Creating Great Office Layouts to Maximize Productivity

Just 32 percent of American workers report feeling engaged on the job, according to a 2015 Gallup Poll. When people “check out” at work, productivity suffers. Happily, changes in design can help, especially in an office environment. Employers can create great office layouts by incorporating functional furniture, improving the furniture arrangement, and adding color and texture. A few changes can breathe new life into the workplace, resulting in happier and more productive employees.

Open vs. Private Layouts

The most successful office layout depends on the type of work involved. For instance, if employees are required to engage in confidential conversations on a frequent basis or absorb large amounts of reading material, then a setting with private offices is the obvious choice. If most of the day involves collaborative work or group meetings, then an open concept makes the most sense. If you’re still not sure, then why not poll staff to see what they prefer?

The Perfect Mix

A report from The Brookings Institution suggests that many businesses benefit from a blend of open and private spaces. A large, open work area encourages a sense of community and saves money on heating, cooling, and cleaning. Meanwhile, a few private offices help prevent distraction, reduce noise, and provide a secure work environment when needed. A private work room or library with a no-talking rule makes a quiet option for focus and concentration, while a centralized conference room with glass walls keeps business meetings moving at a good clip.

Furniture and Design

Great office layouts start with stylish and practical furniture. When it comes to small business office design, two employees can share a table or desk without too much distraction, but if you have lots of workers occupying one spacious room, then invest in half-height desk dividers or booth seating. Huddle spaces with tall tables and no chairs offer an ideal option for short meetings, and plug-and-play work benches placed near common areas provide convenient spaces for sending a quick email.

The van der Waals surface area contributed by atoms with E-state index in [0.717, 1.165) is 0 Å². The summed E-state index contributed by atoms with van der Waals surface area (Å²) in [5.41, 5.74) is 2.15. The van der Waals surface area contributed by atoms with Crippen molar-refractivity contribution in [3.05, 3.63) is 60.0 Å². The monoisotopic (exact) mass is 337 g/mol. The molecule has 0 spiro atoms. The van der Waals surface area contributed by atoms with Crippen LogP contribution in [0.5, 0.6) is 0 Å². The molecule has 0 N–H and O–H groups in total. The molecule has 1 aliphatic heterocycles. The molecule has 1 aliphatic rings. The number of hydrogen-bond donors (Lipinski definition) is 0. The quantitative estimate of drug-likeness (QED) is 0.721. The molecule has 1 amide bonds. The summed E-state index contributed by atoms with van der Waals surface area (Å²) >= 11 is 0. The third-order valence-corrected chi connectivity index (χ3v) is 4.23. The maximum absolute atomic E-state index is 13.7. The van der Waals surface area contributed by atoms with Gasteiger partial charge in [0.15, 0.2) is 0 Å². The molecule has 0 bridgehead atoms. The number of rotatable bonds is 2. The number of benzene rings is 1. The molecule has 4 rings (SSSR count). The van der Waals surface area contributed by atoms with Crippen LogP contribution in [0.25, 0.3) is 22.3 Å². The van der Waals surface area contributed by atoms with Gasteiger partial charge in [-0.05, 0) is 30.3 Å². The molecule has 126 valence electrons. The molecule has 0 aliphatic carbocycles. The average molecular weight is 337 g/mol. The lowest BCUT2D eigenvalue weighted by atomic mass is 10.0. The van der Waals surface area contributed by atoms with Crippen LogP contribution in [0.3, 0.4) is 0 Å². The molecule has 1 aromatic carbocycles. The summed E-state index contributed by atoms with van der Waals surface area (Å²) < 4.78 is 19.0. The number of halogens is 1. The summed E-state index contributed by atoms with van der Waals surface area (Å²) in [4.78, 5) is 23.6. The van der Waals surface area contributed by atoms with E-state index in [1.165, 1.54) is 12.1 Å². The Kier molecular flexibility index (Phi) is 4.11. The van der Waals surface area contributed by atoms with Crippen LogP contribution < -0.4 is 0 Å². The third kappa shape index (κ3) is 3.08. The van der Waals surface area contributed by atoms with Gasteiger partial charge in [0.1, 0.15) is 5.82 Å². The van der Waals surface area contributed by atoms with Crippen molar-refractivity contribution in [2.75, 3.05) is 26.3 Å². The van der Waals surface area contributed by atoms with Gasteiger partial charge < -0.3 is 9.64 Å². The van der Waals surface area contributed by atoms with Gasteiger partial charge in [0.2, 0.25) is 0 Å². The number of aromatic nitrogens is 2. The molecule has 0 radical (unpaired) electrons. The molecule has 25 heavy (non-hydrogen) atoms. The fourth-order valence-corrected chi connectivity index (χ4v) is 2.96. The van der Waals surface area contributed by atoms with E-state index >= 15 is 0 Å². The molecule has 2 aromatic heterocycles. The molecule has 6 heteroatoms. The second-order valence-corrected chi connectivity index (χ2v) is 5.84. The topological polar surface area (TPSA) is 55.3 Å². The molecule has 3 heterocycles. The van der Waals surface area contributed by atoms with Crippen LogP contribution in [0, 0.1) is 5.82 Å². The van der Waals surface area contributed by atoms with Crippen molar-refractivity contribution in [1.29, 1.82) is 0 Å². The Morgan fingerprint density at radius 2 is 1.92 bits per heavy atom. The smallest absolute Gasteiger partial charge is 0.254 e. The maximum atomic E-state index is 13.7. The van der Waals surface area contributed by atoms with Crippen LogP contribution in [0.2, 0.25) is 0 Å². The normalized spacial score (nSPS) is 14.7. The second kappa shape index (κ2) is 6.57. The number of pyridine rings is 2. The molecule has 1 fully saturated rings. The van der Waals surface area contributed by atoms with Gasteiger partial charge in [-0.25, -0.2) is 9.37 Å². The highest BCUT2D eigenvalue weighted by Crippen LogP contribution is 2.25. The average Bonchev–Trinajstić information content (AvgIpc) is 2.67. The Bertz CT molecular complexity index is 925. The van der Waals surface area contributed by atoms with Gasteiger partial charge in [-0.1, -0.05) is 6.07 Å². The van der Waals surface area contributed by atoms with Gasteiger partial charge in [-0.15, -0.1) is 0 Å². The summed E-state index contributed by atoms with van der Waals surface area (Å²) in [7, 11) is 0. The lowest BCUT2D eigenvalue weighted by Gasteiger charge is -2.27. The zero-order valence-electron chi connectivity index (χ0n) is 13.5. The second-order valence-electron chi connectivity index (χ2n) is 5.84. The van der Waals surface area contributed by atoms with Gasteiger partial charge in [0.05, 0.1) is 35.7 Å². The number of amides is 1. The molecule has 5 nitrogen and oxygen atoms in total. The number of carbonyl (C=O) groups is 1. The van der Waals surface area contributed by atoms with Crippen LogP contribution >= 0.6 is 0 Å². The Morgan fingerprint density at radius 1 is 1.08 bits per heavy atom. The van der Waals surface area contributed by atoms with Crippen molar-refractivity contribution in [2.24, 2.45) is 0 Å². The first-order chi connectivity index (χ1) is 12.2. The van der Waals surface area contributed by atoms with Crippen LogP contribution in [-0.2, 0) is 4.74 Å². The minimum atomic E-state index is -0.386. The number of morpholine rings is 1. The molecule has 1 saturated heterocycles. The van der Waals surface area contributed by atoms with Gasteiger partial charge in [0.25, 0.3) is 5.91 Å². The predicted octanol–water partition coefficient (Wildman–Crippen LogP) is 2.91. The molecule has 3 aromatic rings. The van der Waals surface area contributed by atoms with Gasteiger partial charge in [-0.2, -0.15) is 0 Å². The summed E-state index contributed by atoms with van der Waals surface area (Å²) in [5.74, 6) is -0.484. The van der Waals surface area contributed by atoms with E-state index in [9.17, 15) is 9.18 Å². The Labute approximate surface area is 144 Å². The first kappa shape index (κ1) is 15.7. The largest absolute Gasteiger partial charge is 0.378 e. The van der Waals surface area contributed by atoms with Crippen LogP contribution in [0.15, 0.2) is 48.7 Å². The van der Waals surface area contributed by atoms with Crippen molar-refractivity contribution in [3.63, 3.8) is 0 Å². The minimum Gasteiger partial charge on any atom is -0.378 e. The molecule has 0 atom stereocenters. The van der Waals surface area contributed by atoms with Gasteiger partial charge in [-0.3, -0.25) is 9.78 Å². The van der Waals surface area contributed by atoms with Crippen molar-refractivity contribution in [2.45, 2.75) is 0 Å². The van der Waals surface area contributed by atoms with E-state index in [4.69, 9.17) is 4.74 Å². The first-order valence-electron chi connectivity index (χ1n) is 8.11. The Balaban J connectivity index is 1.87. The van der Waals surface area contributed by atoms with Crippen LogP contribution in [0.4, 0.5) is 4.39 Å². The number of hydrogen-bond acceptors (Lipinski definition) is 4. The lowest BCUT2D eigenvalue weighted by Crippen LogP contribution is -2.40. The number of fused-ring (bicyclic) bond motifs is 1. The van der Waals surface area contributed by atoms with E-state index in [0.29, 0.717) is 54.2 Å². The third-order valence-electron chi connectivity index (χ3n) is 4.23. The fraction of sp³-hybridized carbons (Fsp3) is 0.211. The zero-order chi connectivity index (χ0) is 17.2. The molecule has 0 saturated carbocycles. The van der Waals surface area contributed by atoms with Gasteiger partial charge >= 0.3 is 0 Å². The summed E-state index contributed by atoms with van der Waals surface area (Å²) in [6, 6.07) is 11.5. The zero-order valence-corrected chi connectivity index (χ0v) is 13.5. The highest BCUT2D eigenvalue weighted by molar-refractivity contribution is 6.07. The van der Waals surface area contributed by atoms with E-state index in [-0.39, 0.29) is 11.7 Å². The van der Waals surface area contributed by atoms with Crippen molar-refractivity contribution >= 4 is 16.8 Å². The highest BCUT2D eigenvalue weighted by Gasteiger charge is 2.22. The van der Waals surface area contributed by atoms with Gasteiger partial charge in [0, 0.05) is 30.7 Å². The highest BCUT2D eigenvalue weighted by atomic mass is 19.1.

To promote a healthy workplace, many businesses provide adjustable desks, ergonomic chairs, noise-cancelling headphones, a comfortable break room, and plenty of natural light.

Color and Texture in the Workplace

Different colors promote office productivity in varying ways. The color red is thought to boost energy and motivation, while yellow evokes a happy, creative vibe. Because it has a calming effect, the color blue makes sense for employees working long hours, and green hues encourage good communication and balance in the workplace.

Texture takes an office from cold and sterile to warm and welcoming. Employers can add texture with:

  • Exposed brick walls and wood beams
  • Woven area rugs and throw pillows
  • Fabric window treatments
  • Paintings and sculptures
  • Baskets and pottery

The Importance of Natural Elements

In addition to adding texture to an office environment, natural elements offer a variety of other benefits like greater wellbeing and increased productivity. Plants like philodendrons, devil’s ivy, and fig trees require little maintenance, and they improve air quality by absorbing pollutants and carbon dioxide. Other design elements that bring the outdoors in include wooden walls or room dividers, stone tile flooring, and large windows with natural views.

Comfortable office design plays a big role when it comes to worker satisfaction, and CORT Furniture Rental can help. As a company grows and office design evolves, renting office furniture allows employers to adapt quickly with new and stylish pieces.